"She really cared about the possibilities of a literary magazine," said author Mona Simpson, a member of the board. "The Paris Review is known for its hysterically extensive masthead, and Susannah was the only person in the world who could coax all these founders, editors, associates, readers, contributors and board members not only to get along but to have wild fun together."

A tribute posted by the Paris Review mourned Hunnewell as a "friend, colleague, and luminous presence at the magazine." When she started, Plimpton "quickly recognized her literary precociousness, commitment to international literature, and 'herculean' work ethic.... Those early years at the magazine were fortuitous in another way: it was during her first summer in the cramped office on East Seventy-Second that she met Antonio Weiss, then the magazine’s associate editor, whom she would marry in 1993."

In 2000, Hunnewell and her family moved to Paris, and she became the magazine’s Paris editor in 2005. Last November, in a ceremony at the French Consulate, she "became a chevalier of the Order of Arts and Letters for her contributions to literature (she also worked at George, Marie Claire, and the New York Times, and was a founding board member of the Albertine Bookshop)," the Paris Review wrote. "Among her many meaningful efforts on both sides of the Atlantic, it is her long engagement with the Paris Review that defines her literary career. Her three decades with the magazine, a span made better by her intelligence, kindness, and great spirit, have left an indelible imprint on the Paris Review."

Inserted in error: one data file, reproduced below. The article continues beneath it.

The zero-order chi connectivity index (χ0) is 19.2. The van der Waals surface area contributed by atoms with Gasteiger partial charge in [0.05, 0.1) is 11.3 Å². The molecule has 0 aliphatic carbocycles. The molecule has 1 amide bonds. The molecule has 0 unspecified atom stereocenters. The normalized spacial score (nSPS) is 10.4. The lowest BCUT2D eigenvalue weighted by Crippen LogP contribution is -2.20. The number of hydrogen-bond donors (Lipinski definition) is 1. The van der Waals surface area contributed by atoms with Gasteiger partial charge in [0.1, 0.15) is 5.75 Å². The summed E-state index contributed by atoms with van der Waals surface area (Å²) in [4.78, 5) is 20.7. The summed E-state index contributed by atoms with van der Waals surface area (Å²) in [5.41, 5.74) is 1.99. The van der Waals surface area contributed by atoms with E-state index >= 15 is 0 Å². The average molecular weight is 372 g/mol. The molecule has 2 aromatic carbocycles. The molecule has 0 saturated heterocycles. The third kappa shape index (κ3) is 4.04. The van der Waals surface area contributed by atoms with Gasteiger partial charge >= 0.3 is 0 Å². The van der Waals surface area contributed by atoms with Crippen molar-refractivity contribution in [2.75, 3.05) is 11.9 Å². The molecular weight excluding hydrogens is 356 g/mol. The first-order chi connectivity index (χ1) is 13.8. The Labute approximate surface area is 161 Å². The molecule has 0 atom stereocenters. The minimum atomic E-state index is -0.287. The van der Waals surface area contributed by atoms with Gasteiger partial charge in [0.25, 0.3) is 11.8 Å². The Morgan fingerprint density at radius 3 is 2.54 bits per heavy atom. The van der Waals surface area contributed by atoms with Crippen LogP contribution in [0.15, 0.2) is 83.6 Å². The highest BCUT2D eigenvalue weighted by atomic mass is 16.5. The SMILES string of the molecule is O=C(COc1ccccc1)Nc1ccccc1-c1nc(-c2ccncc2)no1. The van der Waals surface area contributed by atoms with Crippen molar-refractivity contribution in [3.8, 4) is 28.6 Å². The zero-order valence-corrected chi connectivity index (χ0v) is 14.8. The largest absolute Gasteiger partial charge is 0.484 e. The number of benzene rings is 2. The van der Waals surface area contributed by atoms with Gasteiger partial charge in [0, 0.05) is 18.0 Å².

Notes

Image of the Day: 'Foreign Babe' in Beijing Bookstore

Early this month, Rachel DeWoskin, author and former star of the Chinese soap opera Foreign Babes in Beijing, visited China, where she read from her latest YA novel, Someday We Will Fly (Viking Books for Young Readers), about a Jewish refugee in Shanghai during World War II, and did a history walk around the Jewish ghetto in Shanghai. One of her readings was at the Bookworm bookstore in Beijing, where China's biggest rock star, Cui Jian, was in attendance. At the Bookworm: (from l.) Rachel DeWoskin, Cui Jian, Zhang Quan and Sunny Leight.


S&S to Distribute Ulysses Press

Effective January 1, Simon & Schuster will handle sales and distribution worldwide for Ulysses Press.

Founded in 1983, Ulysses Press, Berkeley, Calif., publishes cookbooks, DIY and crafting, education, pop culture and wellness books. Its best-known titles include The Growth Mindset Coach by Annie Brock and Heather Hundley, 2Fish by Jhené Aiko Efuru Chilombo, the I Love Trader Joe's series, the Dirty Language series and Hidden Hawaii by Ray Riegert.


Chronicle to Distribute Levine Querido

Arthur A. Levine